Tuesday, November 24, 2015

Understanding Kata: Couples and Collisions

For some, Karate is principally about striking.  Mechanically, we would be talking about collisions. It is kicking and punching, and also managing the kicks and punches. Kata, the dance so misunderstood, would then be a catalogue of such technique. The footwork and body mechanics, from this perspective, is oriented towards facilitating collisions between fist and nose, foot and ribs. This, however, is a limited perspective. Karate is not only about collisions, but also about couples: force couples (a system of equal and opposite forces on parallel paths).

"GTFO," you say. Hang on. The force couple is the foundation of many martial arts. You will recognize it in the Yin-Yang symbol- the circle with swirls of black and white. When you combine equal and opposite forces on parallel paths you get rotation. You will also see force couples in kata if you know what you are looking for. Here are some clues: simultaneous pulling and pushing actions; pivoting and turning (obviously); certain actions and poses to which no application can be attributed other than "chambering."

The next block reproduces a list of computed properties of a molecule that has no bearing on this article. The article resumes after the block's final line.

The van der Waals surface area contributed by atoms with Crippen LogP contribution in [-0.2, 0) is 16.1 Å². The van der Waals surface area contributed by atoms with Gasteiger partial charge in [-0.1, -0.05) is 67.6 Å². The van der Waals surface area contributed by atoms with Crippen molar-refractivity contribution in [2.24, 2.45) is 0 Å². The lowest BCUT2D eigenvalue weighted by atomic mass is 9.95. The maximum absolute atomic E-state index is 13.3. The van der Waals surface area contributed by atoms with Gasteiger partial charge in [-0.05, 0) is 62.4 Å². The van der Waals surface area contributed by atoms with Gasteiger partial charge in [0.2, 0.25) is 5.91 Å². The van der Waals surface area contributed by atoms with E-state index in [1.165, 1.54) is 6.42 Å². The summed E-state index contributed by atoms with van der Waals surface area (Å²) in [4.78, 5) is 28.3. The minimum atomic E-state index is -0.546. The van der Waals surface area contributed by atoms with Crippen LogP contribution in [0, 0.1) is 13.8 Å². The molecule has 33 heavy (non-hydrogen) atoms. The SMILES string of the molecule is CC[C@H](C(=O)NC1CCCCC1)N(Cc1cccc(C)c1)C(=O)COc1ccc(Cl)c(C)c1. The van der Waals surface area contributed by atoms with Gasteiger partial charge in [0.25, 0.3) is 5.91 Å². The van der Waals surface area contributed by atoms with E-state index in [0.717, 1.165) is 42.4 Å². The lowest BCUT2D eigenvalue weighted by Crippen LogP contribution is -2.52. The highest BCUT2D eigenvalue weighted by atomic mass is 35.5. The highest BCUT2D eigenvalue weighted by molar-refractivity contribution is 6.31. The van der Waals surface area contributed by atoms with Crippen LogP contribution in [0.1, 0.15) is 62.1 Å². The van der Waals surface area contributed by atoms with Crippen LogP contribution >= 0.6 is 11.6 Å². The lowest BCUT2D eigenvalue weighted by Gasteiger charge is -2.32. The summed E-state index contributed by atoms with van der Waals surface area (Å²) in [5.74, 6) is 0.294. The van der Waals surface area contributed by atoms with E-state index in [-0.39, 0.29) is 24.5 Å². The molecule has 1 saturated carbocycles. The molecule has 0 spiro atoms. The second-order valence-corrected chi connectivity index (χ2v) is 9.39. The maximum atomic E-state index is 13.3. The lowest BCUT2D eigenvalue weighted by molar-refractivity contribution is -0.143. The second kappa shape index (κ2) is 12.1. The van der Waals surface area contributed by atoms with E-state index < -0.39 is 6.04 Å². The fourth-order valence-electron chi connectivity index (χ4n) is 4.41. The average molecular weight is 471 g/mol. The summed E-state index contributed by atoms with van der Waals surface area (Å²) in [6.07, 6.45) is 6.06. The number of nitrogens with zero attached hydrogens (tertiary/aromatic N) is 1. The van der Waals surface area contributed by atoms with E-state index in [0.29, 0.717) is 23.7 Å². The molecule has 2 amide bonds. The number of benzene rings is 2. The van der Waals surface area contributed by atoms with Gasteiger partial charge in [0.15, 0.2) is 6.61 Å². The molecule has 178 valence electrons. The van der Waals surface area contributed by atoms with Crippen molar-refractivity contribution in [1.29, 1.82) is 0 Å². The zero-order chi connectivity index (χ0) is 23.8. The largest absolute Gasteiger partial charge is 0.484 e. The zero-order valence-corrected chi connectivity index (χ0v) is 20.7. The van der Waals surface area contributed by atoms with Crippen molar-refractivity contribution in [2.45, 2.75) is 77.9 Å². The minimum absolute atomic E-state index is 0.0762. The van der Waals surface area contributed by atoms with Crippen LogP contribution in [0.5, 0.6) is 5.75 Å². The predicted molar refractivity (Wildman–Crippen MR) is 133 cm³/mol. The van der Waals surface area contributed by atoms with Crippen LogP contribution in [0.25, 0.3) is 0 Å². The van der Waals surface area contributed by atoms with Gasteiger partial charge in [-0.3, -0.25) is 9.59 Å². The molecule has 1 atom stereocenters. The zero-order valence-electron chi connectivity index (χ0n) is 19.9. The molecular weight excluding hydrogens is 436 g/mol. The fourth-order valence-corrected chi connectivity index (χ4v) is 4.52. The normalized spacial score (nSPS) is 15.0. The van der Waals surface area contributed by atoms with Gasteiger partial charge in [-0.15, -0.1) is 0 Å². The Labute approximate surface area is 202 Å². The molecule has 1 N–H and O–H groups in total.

In this excellent demonstration by Maul Mornie (SSBD), we see a force couple in action at the 1:16 mark. There are several names in karate for this move, gedan bari and manji uke, come to mind. Traditionally, gedan bari, although a compound move, is thought of as a downward sweeping block, and little consideration given to what the other arm is doing besides simply chambering. Similarly there is a kata move most interpret as a violent removal of the male genitalia- again hardly a thought to what the other arm is doing. What Maul Mornie demonstrates by the simultaneous pulling and pushing is a force couple which rotates his opponent around the horizontal axis.

Force couples abound. Not only can they be applied to torsos as in the previous example, but also to limbs. Here, Lorenzo Bagnai (Isam Firenze) demonstrates an arm-bar. Lorenzo once said to me, "Se non c'è coppia di forze non c'è nessuna tecnica." (no force couple, no technique) To which I replied,"Huh?. . .you mean like gunting in FMA (scissors)?" "Esatto!"

Speaking of scissors ("hasami" in Japanese) there is the infamous crab claw takedown (kani "basami") of Judo. This just to illustrate how pervasive the principle of the force couple is. Look for it in your kata and you will have a better karate.

No comments:

Post a Comment